A defense attorney representing convicted child molester Jerry Sandusky
was expected to be in court Tuesday to try and persuade an appellate panel to overturn his client’s conviction on child sex-abuse.
Norris Gelman, the lawyer representing the former Penn State University assistant football coach in the appeals phase, has maintained that the defense wasn’t given adequate time by which to prepare to trial, according to court filings and news reports.
Sandusky, who is in his late 60s, was convicted on 45 counts of child molestation following a two-week trial at the Centre County Court of Common Pleas in June 2012.
The former Nittany Lions defensive coordinator was subsequently sentenced to between 30 and 60 years in state prison.
Sandusky’s appellate attorney has argued in court filings that his client was prejudiced by an inappropriate comment made on the part of the prosecution during trial referring to the fact that the defendant chose not to testify on his own behalf, according to a report this week in the Patriot-News of Harrisburg.
The newspaper also reported that Gelman is expected to argue that the trial court judge, John Cleland, should have instructed the panel of jurors on the length of time between when the incidents of molestation occurred and when the victims came forward to report the sexual abuse.
For four of the victims in the case that time period spanned more than a decade, the paper reported.
Sandusky was convicted of sexually molesting 10 underage boys during a 15-year time period.
The appeal is playing out in a Wilkes-Barre, Pa. courtroom before a panel of the state Superior Court, the intermediary appeals court that sits directly under the Supreme Court.
It was not immediately clear Tuesday whether or not Sandusky, who is imprisoned in a state penitentiary in Waynesburg, Pa., would be shuffled across the commonwealth to attend the proceedings.
Waynesburg is located in Greene County in southwestern Pennsylvania, just below Pittsburgh, while Wilkes-Barre is located in the northeastern part of the state.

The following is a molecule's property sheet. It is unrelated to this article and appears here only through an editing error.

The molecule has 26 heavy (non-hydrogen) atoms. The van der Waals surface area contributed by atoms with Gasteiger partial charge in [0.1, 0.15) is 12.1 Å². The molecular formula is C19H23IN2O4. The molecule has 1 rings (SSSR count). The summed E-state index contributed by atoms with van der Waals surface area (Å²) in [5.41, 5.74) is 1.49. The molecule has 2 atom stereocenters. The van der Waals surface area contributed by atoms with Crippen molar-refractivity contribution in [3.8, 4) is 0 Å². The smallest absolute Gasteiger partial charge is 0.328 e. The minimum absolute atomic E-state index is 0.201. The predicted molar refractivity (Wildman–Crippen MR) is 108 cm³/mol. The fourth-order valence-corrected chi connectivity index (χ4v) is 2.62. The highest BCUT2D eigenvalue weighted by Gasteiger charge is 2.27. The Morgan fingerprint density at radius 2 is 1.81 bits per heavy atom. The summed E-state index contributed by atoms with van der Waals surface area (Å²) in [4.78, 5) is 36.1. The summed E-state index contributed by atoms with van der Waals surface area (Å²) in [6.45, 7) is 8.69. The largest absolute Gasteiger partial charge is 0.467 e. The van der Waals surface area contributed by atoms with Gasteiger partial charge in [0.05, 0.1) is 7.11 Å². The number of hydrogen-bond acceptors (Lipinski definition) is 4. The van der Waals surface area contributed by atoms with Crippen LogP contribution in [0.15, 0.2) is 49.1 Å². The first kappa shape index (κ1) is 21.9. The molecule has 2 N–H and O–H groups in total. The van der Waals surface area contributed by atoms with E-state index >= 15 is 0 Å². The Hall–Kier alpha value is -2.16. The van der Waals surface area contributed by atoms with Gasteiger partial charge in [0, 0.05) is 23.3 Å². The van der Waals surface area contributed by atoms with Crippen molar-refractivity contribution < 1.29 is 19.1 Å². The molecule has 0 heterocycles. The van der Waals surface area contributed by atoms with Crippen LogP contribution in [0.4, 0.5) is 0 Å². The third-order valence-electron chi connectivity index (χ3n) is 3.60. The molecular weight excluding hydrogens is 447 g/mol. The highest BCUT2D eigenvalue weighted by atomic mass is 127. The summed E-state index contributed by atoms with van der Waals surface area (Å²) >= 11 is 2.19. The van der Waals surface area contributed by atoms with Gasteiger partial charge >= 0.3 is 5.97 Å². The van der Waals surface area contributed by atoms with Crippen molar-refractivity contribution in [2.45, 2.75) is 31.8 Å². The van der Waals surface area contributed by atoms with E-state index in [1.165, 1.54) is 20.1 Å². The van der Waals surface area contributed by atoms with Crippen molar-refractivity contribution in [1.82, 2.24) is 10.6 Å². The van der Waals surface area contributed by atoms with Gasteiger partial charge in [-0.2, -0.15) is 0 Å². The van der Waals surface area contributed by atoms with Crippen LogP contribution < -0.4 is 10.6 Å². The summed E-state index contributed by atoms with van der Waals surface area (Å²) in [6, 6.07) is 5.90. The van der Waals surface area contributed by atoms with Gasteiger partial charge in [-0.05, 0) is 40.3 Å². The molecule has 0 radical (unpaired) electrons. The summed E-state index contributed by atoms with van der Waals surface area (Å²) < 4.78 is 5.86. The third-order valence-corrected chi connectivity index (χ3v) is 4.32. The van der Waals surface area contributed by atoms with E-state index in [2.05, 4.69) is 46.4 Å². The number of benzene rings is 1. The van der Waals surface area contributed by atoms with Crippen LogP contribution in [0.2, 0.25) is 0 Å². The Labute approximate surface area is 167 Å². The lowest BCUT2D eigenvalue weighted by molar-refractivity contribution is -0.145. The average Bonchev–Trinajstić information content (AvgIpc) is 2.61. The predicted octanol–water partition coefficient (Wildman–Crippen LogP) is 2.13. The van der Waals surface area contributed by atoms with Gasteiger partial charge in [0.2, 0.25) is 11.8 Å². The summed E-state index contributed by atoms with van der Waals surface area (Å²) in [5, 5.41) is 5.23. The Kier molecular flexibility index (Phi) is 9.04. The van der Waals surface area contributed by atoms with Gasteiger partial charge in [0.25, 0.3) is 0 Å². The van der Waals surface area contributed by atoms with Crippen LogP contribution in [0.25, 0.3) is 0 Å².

The Sandusky trial last summer drew local, national and international media attention because of the high profile nature of the case.
In the aftermath of the child sex-abuse scandal, criminal charges were filed against former Penn State officials, and Penn State University was hit with unprecedented sanctions, including a $60 million fine.
The penalties led to rampant civil litigation, including a federal antitrust suit filed by Gov. Tom Corbett that was later dismissed by U.S. District Court Judge Yvette Kane in Harrisburg.
State Sen. Jake Corman and Pennsylvania Treasurer Rob McCord filed their own civil action in state court against the National Collegiate Athletic Association seeking the return of $12 million in fine money that Penn State has already paid to the NCAA as part of the agreed upon sanctions.
That chunk of money constituted the first installment of the overall $60 million fine that was connected to the Sandusky molestation scandal.
Earlier this month, a Commonwealth Court panel overruled the NCAA’s preliminary objections in the case, allowing the litigation to move forward.
Lawyers representing the NCAA had argued that a state law passed in the wake of the Sandusky scandal, the Institution of Higher Education Monetary Penalty Endowment Act, was unconstitutional because it forces fine money that arose out of an agreement between private parties to be dumped into state coffers.
The law directs the Penn State fine money to be placed into Pennsylvania’s treasury to be used toward education initiatives regarding child sex-abuse awareness.
Corman, who represents a district encompassing Penn State in Centre County, has said in prior statements that the funds should remain within the state’s borders since it would greatly benefit the commonwealth.
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